Given all the negatives, it was remarkable just how many people turned out to see Pope Francis

Posted By: August 31, 2018

Martin O’Brien. Irish News. Belfast. Friday, August 31, 2018

When you think about it, one of the most remarkable things about the visit of Pope Francis—despite all the negative messages about morgues, interminable walks, umbrella bans, the stringent health and safety restrictions,  plus the resurgence of the clerical abuse scandal internationally and the atrocious weather on Sunday—was the huge number of people who saw him or worshipped with him within such a short time-frame.

For reasons that have been documented to death, we all knew this brief visit to the World Meeting of Families would be no repeat of the delirious reception in six centers Pope St John Paul received over three days in 1979.

Yet, an Ipso/MRBI poll for The Irish Times with a margin of error of plus or minus 3.6 percent, indicated that more than 400,000 people turned out to see Francis in public, making him by far the biggest draw in the island of Ireland since John Paul II.

 There is no world figure who would remotely match those figures.

And RTE has revealed that more than one million tuned in to watch at least part of the Papal Mass on television and that 1.8m watched the “live” coverage on Saturday and Sunday, many no doubt preferring to stay at home not just because of the weather but also due to numerous snags over tickets and coaches, something the organizers of the next WMOF in Rome in 2021 should bear in mind.

The qualities that have made Francis such a respected and revered figure within and far beyond the Catholic world were on display in Dublin and Knock.

His humility and joyous anxiety to greet as many different people as possible, for example, the homeless at Brother Kevin’s Capuchin center, those along the popemobile route in the cauldron of love and faith that was Croke Park, or the school children at Knock, stirred many hearts.

I had the privilege of being one of the 1,200 journalists from 31 countries accredited to cover the visit availing of the excellent facilities provided by the Department of Foreign Affairs & Trade but also coping with what appeared to be at times overly strict security.

It was humbling to see the countless thousands of pilgrims who had set out in the middle of the night or at the break of dawn and traveled long journeys from every corner of Ireland to be in Phoenix Park, in a remarkable demonstration of faith.

One such person, approaching seventy, with walking difficulties, who somehow walked miles to Phoenix Park after a four-hour drive, spoke for many when he told me next day “I am sore and tired, and it will take a week to recover, but I am mentally and spiritually good, really happy. It was one of the most fulfilling experiences of my life.”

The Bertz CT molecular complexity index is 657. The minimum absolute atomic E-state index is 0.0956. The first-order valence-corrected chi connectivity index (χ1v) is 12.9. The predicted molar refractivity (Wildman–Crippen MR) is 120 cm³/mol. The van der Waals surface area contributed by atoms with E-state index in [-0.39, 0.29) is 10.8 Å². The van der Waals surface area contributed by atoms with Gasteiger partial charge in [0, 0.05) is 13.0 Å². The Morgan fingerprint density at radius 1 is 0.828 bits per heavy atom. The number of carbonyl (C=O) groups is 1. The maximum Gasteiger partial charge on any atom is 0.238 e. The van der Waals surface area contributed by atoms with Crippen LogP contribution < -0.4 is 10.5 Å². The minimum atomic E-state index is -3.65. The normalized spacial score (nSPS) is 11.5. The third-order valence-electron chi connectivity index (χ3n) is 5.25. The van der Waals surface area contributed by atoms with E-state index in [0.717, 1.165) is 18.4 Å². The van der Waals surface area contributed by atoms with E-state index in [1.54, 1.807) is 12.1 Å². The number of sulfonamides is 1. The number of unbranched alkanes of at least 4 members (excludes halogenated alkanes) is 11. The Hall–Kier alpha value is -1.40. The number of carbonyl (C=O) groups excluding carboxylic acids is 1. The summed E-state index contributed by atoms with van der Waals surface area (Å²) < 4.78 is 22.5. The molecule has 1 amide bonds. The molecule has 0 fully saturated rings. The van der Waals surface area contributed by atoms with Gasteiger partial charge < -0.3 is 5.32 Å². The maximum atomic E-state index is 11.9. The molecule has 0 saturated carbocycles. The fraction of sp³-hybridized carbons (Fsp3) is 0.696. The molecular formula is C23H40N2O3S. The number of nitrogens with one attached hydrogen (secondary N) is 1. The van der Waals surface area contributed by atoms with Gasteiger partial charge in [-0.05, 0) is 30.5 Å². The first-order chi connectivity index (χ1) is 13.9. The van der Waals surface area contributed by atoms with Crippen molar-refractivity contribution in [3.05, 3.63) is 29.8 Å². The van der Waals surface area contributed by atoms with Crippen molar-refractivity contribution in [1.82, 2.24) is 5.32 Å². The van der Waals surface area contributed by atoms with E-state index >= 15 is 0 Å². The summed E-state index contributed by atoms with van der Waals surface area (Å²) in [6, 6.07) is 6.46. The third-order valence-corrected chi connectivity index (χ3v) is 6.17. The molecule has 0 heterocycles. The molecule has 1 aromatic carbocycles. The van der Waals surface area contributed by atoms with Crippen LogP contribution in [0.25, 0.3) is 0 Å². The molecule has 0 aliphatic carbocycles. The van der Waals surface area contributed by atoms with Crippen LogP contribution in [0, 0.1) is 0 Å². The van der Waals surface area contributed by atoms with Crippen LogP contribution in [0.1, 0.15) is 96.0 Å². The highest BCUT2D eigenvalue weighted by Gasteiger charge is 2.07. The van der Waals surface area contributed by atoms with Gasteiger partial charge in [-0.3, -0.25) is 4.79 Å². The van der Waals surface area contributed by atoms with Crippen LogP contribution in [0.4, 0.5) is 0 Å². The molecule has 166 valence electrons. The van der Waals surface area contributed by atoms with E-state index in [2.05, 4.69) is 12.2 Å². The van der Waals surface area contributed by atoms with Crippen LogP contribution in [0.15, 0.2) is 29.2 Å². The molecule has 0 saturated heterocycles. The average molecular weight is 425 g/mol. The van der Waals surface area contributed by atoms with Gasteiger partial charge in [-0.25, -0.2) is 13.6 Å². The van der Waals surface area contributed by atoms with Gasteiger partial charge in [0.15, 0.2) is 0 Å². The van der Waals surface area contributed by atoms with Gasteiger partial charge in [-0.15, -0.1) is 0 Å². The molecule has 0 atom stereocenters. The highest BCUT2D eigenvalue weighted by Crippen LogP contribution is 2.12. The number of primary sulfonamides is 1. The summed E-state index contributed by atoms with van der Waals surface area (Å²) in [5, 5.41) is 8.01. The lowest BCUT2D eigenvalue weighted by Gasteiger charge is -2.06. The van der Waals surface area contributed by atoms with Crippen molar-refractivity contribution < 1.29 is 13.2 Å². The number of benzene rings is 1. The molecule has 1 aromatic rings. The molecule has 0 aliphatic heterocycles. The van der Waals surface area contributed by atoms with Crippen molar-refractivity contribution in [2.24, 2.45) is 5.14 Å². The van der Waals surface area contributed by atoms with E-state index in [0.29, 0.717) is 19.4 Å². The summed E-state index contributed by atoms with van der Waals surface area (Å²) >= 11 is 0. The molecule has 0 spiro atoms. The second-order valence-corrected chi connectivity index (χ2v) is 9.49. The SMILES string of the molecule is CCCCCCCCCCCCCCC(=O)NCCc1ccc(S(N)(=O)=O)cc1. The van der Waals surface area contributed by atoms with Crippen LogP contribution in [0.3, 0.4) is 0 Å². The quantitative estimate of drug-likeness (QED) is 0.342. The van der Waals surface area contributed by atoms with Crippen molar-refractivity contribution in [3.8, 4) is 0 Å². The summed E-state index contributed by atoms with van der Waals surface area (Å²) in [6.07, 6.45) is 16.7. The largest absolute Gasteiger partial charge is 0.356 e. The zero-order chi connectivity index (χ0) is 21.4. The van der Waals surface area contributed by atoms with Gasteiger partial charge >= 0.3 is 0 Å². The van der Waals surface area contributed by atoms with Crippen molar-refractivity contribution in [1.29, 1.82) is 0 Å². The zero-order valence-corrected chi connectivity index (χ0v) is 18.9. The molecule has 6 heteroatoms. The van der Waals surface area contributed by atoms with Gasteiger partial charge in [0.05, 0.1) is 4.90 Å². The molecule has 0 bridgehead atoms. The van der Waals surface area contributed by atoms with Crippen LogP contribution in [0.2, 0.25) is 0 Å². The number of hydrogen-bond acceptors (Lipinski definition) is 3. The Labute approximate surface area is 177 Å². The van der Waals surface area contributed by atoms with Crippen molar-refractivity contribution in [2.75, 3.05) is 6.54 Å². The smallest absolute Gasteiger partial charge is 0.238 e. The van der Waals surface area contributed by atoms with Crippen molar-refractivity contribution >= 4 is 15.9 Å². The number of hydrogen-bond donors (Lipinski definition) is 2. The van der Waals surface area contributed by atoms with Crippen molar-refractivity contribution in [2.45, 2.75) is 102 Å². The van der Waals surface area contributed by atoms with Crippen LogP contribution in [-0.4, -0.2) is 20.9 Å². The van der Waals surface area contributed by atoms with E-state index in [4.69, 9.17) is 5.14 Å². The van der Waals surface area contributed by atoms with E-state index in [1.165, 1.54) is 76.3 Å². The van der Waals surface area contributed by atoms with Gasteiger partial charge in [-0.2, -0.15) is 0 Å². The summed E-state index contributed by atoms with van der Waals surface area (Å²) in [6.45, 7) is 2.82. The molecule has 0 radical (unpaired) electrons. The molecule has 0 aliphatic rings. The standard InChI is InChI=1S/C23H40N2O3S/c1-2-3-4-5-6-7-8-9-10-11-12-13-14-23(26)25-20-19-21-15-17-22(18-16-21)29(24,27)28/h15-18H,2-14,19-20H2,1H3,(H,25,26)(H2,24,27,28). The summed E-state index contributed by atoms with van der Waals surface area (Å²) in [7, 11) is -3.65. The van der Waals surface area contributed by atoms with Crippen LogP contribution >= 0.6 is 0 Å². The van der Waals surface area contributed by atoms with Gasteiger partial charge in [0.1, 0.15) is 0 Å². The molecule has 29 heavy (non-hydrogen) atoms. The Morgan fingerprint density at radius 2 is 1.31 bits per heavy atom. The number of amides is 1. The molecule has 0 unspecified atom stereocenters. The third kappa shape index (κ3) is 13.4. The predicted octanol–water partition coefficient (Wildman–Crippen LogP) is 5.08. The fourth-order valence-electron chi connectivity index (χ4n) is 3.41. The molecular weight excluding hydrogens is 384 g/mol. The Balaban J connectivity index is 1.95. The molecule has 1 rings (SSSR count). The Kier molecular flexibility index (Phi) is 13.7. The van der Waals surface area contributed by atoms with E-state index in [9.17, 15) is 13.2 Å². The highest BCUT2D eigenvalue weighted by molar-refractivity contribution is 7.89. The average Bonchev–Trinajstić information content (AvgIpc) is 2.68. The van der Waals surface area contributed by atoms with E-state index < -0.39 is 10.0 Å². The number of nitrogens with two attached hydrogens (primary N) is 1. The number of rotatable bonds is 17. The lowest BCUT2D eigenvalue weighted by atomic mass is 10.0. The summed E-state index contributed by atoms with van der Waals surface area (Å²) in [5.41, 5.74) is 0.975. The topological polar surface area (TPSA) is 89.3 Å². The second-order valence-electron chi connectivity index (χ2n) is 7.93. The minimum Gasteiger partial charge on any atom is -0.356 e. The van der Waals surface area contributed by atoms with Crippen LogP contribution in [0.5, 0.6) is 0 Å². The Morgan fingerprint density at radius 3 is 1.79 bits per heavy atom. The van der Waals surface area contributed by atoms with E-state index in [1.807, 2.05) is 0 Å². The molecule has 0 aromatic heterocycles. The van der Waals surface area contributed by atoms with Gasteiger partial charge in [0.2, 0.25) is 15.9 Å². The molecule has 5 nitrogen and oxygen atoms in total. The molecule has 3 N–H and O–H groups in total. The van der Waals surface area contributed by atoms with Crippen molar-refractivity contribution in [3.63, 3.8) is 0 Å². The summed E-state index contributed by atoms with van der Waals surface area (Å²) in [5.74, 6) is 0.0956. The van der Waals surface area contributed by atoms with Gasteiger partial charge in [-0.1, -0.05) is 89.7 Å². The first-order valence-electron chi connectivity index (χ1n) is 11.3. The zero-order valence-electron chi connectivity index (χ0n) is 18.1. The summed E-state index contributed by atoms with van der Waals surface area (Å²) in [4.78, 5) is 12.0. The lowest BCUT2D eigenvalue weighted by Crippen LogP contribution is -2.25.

When historians assess the legacy of this visit, they will watch out for three things.

First, did Taoiseach Leo Varadkar’s gracious, illuminating, measured and statesmanlike speech of welcome to the Pope at Dublin Castle pave the way for a new, creative and mature relationship between Church and State in 21st century Ireland? (Illuminating to me, personally, as I did not know or had forgotten that the Free State did not establish departments of Health and Social Welfare until 1947, leaving the provision of those crucial services to the Church.)

Second, after all the Irish Church has endured recently, and is enduring, did the visit of Pope Francis help halt its decline?

Or to put it another way, in the words of the Pope to the Irish Bishops just before his departure, did the Irish Church, embrace “the opportunity for interior renewal” and find “new ways to imagine her life and mission”?

Third, did Pope Francis himself, on his return to Rome, heeding the pleas to him from victims and survivors such as Marie Collins and Fr Paddy McCafferty, and building on his historic plea for forgiveness at Phoenix Park – to quote his powerful words at Knock Shrine, referring to the “open wound” of clerical sex abuse, take the necessary action and prove himself in concrete terms to be “firm and decisive in the pursuit of truth and justice”?

So, much rests on whether Pope Francis can face down those faceless men of power in the Curia who have thus far resisted proposals from his own Pontifical Commission for the Protection of Minors to investigate, name and shame and remove from ministry bishops and cardinals who cover up crime, thus possibly facilitating further crimes against children and young seminarians.